AHAR: Northern India, earth contour bund to retain floodwater, Section 5.3.3.
ATAJADIZO: Mexico, silt-trap dam for water storage in the sediment, Section 6.3.3.
CORDONS: Francophone West Africa, stone contour lines, maybe with planted vegetation, Section 7.2.2.
CUVETTE: Francophone West Africa, shallow basins which collect surface run-off for cereal or fodder production in the basin, Section 5.3.1 and 7.1.2.
DIGUE: Mali, large flood diversion bund with control gates, Section 5.3.4.
DIGUETTE: Burkina Faso, semi-circular small walls of earth or stone to retain surface run-off for improved cropping of cereals or fodder, Section 7.1.2.
FANYA JUU: Kenya, literally 'throw uphill', a kind of terracing where soil is excavated and thrown uphill to form a bank" Section 4.3 and Figure 4.2.
GESSOUR (also Jessour): Tunisia, terraced valley bottoms, Section 5.3.2.
GILGAI: Australia, broken uneven surface of clay soils with humps and hollows, Section 5.4.
HAFIRS: Arabic-speaking Africa, excavated water storage tanks, Section 5.4.
KAIR: USSR, farming of seasonally flooded river bank terraces, Section 5.3.1.
KHADIN: Northern India, Rajasthan, earth dam to retain floodwater for inundation and cropping of reservoir floor, Section 5.3.3.
KHAKI: Turkmenistan, USSR, run-off farming with floodwater, Section 5.3.1.
KHARIF: India, the summer monsoon season, Section 5.3.3.
KHUL: Northern India and Pakistan, irrigation canals cut into steep valley sides, Section 5.3.2.
KUSKABA: Pakistan, inundation farming using floodwater, also SAILABAS, Section 5.3.3.
LIMAN: USSR, run-off farming by spreading floodwater with large earth banks, Section 5.3.2.
LUNETTE: Francophone Africa, shallow half -moon depressions for tree planting, Section 7.2.2.
MESKAT: Tunisia, run-off farming of olives, using shaped catchment areas and conducting channels, Section 5.3.2.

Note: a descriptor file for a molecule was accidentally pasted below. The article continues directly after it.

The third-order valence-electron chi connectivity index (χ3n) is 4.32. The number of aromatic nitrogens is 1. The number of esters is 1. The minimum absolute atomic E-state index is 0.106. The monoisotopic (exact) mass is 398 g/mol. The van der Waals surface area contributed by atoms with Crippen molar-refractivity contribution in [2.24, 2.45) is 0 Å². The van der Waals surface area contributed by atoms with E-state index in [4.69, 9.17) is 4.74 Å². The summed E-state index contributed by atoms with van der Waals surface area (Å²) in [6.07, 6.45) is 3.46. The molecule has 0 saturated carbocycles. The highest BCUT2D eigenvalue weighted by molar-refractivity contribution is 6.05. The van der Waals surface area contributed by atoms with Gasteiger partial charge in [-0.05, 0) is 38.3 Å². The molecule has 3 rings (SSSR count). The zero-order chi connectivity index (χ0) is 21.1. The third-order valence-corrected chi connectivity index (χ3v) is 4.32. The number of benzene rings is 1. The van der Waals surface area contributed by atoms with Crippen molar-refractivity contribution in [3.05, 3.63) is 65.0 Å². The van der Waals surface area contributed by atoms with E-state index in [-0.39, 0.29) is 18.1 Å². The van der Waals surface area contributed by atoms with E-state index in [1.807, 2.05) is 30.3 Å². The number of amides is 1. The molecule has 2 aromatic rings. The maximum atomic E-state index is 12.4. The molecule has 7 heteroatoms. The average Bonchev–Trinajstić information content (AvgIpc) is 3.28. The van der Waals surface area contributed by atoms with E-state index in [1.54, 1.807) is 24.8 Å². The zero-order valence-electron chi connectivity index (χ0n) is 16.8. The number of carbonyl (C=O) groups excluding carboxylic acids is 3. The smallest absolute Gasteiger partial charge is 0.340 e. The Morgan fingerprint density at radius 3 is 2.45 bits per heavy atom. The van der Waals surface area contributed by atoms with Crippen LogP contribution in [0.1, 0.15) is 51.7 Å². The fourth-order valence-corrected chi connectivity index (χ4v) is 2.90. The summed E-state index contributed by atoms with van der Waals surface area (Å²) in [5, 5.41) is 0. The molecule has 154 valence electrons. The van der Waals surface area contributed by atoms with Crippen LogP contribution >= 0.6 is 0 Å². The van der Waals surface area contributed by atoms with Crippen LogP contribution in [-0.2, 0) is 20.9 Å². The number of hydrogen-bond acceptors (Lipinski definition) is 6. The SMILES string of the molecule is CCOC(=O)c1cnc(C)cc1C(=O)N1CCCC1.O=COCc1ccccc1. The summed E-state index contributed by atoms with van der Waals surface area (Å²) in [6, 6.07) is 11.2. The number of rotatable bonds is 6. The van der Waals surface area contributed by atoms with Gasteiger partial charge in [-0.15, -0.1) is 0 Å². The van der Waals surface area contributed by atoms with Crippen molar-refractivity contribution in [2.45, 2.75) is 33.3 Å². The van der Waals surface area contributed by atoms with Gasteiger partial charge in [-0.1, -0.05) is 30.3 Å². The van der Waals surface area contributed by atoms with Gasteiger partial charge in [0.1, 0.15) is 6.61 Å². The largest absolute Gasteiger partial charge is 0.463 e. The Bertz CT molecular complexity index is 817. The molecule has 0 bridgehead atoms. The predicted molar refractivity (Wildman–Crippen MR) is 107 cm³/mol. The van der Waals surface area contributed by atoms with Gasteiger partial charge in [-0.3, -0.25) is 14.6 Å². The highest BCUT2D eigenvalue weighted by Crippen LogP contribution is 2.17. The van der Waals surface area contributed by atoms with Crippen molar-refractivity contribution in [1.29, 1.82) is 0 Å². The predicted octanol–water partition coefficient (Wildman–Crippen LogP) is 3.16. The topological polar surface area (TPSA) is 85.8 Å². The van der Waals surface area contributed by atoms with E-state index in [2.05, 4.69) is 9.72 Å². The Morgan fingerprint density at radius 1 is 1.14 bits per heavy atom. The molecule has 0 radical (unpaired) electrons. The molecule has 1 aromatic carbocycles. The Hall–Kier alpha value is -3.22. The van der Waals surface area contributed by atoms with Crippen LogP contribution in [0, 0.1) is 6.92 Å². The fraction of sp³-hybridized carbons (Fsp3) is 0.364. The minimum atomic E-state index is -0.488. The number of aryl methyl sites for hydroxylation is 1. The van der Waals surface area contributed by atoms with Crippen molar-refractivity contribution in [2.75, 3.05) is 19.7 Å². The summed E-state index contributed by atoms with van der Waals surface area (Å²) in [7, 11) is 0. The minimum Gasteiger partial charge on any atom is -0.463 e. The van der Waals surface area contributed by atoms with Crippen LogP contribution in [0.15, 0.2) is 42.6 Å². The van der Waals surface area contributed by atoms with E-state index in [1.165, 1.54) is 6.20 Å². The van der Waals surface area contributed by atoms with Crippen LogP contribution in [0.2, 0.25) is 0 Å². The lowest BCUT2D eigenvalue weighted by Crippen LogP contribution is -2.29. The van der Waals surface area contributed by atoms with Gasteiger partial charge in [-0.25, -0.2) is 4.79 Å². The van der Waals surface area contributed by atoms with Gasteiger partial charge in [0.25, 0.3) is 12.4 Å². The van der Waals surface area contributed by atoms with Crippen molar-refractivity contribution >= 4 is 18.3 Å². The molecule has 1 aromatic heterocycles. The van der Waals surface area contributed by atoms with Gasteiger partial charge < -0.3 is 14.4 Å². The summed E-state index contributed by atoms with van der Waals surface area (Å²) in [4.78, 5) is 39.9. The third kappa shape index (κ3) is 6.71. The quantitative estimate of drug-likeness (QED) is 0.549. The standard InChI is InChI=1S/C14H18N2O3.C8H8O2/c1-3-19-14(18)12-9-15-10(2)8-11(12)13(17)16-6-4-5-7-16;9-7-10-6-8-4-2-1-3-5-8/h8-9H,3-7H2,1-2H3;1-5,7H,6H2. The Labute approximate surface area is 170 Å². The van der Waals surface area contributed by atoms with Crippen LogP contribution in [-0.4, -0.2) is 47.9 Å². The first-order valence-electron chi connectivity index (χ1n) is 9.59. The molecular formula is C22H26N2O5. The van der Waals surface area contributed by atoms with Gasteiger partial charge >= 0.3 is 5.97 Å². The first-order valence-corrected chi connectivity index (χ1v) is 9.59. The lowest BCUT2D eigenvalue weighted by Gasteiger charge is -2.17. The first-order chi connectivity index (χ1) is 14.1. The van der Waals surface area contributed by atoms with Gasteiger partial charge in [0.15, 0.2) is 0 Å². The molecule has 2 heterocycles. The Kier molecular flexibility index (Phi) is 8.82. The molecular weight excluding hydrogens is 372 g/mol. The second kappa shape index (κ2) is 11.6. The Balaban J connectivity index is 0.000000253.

MULGA: Australia, local name for Acacia aneura, an unpalatable shrub, Section 5.3.2.
MURUNDUM: Brazil, large earth banks for interception and storage of storm run-off on arable lands, Section 4.3.1 and 5.3.2.
NEGARIN: Israeli term, derived from 'neger' meaning run-off, and applied to several different types of surface shaping into small basins or microcatchments, Section 7.2.2.
PANI PANCHAYAT: India, a local water management committee for all water affairs Section 1.1.
PNUDIVALE: Portugal, shallow surface drains; with slight ridge formation, on arable lands with mechanized farming, Section 5.4.
PYNE: India, flood diversion canals above river bed level to divert high stage floods for inundation farming, Section 5.3.4.
QANAT: Iran and other countries in northern Africa and western Asia. Also called 'karez', 'foggara', and 'falaj'. Horizontal wells, Section 6.5.2.
RABI: India, the dry post-monsoon winter cropping period, Section 5.3.3.
SAILABA: Pakistan, inundation farming using floodwater, also called kuskabas, Section 5.3.3.
SAWAGI: Yemen Arab Republic, supplementary irrigation using collected run-off on rainfed cultivated terraces, Section 5.3.2.
SAYL: Yemen Arab Republic, irrigation by floods diverted from wadis onto levelled, cultivated terraces, Section 5.3.2.
TERA: Sudan, basins behind earth bunds for inundation cropping, Section 5.3.3.
TRINCHERA: Latin America, silt-trap dam for water storage in the sediment, Section 6.3.3.
VAZANTE: Brazil, areas inundated by run-off stored behind semi-circular earth banks, Section 5.3.3.
WADI: Arabic-speaking Africa, usually dry streambed, with intermittent flash floods, Section 5.3.2.
WARABUNDI: India and Pakistan, a locally managed irrigation water committee - pukka warabundi with a formal structure based on legislation, katcha warabundi without formal structure, Section 1.1.
WARPING: China, irrigating with sediment-laden water to maintain fertility, Section 5.3.4.
ZAI: Burkina Faso, small excavated basins or 'water pockets', similar to 'cuvettes' Section 5.3.1.